A 'cat nap' in progress..Lions are champion sleepers!

Tuesday, December 7, 2010

More wildlife from the Bale Mountains !

The other side of the Sanetti plateau is the Harenna forest..look at these moss and lichen laden trees which are dominated by Juniper and Hagenia species.

The birds you see here are all very special..and almost every bird you see are either 'endemic' or 'near endemic' to the this picture is a Thick-billed Raven.

Chestnut-naped Francolin

The handsome Guereza Colobus monkey (Colobus guereza)..the highland form has much thicker and longer fur.

The Endemic Spot-breasted Plover

The shy and rarely seen Giant Hog ( Hylochoerus meinertzhageni)

Another Endemic - the Blue-winged Goose

Bohor Reedbuck (Redunca redunca)

Another special-the Rouget's Rail

Menelik's Bushbuck (Tragelaphus scriptus)

Mountain Nyala (Tragelaphus buxtoni)..not closely related to the Nyala of Southern Africa..but probably to the Greater antelope which is endemic to Ethiopia.

The guard was most reluctant to take a picture with me!

Saturday, December 4, 2010

Ethiopian Wolf !!

The Sanetti Plateau of the Bale Mountain National Park (2,200 sq km), which is located in the highlands of Ethiopia. This is the secretive habitat of one of most enigmatic predators in the world-the Ethiopian Wolf !! So secretive and unexplored is this habitat...that the Wolf population of Bale Mountains was first known to science as recently as 1959!!

This is one of the most surreal wildlife habitats i have ever set my foot's beauty and desolateness made my mind go was as if i was no longer a part of this did not matter anymore if i do not see an Ethiopian Wolf...for which i came on a quest from thousands of miles away...and i only have a day to explore and seek it...

Endless miles of such scenery..notice the Augur Buzzard perched high...the Sanetti Plateau is cited as the world's largest expanse of Afro-alpine moorland, a montane habitat confined to altitudes of 3,500 to 4,500 meters on East Africa's tallest mountains...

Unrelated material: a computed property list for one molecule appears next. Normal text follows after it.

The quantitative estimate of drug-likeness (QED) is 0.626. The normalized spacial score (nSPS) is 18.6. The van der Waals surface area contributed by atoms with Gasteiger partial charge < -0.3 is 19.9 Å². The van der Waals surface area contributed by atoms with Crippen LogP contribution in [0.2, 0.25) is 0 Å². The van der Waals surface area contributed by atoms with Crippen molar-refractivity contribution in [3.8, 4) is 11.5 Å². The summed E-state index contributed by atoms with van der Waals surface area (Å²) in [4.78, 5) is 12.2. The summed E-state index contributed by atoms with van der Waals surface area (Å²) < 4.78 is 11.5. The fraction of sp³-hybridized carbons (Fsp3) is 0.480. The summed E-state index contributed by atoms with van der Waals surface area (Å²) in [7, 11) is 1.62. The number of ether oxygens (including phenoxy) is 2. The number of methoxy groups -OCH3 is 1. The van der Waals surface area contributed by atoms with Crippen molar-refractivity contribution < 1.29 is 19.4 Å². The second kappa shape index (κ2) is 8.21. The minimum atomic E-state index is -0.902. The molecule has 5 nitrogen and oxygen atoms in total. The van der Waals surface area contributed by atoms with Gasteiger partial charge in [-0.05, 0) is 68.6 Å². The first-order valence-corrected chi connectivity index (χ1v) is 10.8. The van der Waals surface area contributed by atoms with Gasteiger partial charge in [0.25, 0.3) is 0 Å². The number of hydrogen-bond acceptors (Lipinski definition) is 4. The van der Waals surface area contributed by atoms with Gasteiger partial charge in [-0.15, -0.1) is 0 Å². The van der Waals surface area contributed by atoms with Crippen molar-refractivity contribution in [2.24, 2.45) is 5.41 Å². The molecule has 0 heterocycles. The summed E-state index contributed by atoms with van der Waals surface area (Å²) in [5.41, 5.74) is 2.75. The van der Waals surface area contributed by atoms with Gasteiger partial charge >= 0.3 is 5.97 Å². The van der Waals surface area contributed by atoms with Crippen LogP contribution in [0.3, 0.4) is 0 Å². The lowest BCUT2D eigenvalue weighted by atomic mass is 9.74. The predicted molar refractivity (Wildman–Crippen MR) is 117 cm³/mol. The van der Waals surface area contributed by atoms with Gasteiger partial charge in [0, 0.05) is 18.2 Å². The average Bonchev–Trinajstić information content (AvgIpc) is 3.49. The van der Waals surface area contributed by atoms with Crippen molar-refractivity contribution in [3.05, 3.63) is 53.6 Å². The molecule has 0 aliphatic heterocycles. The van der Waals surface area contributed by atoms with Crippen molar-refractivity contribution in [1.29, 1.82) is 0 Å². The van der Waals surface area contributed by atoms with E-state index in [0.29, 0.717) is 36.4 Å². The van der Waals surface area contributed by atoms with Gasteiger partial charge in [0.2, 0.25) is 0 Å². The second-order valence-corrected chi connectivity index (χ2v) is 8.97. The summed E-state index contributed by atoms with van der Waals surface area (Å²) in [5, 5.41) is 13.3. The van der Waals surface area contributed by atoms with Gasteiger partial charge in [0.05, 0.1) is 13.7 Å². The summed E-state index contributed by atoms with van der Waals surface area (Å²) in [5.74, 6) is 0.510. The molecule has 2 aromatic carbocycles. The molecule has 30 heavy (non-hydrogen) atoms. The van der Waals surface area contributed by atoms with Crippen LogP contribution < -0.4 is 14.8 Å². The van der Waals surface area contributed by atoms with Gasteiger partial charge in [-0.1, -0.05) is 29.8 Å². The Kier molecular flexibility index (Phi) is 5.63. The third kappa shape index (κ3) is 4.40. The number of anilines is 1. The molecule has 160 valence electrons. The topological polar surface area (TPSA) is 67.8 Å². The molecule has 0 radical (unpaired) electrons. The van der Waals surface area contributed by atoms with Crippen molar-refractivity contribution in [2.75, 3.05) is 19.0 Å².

And suddenly a Wolf !! I just could not believe my eyes !!

It gave me a quick glance...and scampered away!!
I was so have set me eyes on this rare, mysterious and beautiful animal..a stuff of dreams for any wild lifer...

The Ethiopian Wolf ('Canis simensis'), which was formerly known as the 'Simien fox', is an intriguing animal by itself. DNA analysis suggests that Ethiopian wolves share a recent common ancestry with the Eurasian wolf ('Canis lupus'). In spite of the restricted range (mainly Afro-alpine meadows and moorlands in Ethiopia), small habitat and rodent-catching behaviour of the Ethiopian species, it's specialisation appears to be a relative recent adaptation. These highly endangered (IUCN Status) hunters are entirely dependent on rodents, mainly the Giant mole-rats, which comprise of nearly 40% of their diet. Less than 500 animals are believed to be remain in the Bale mountains, which is their last retreat and even less in the Simien mountains in N.Ethiopia.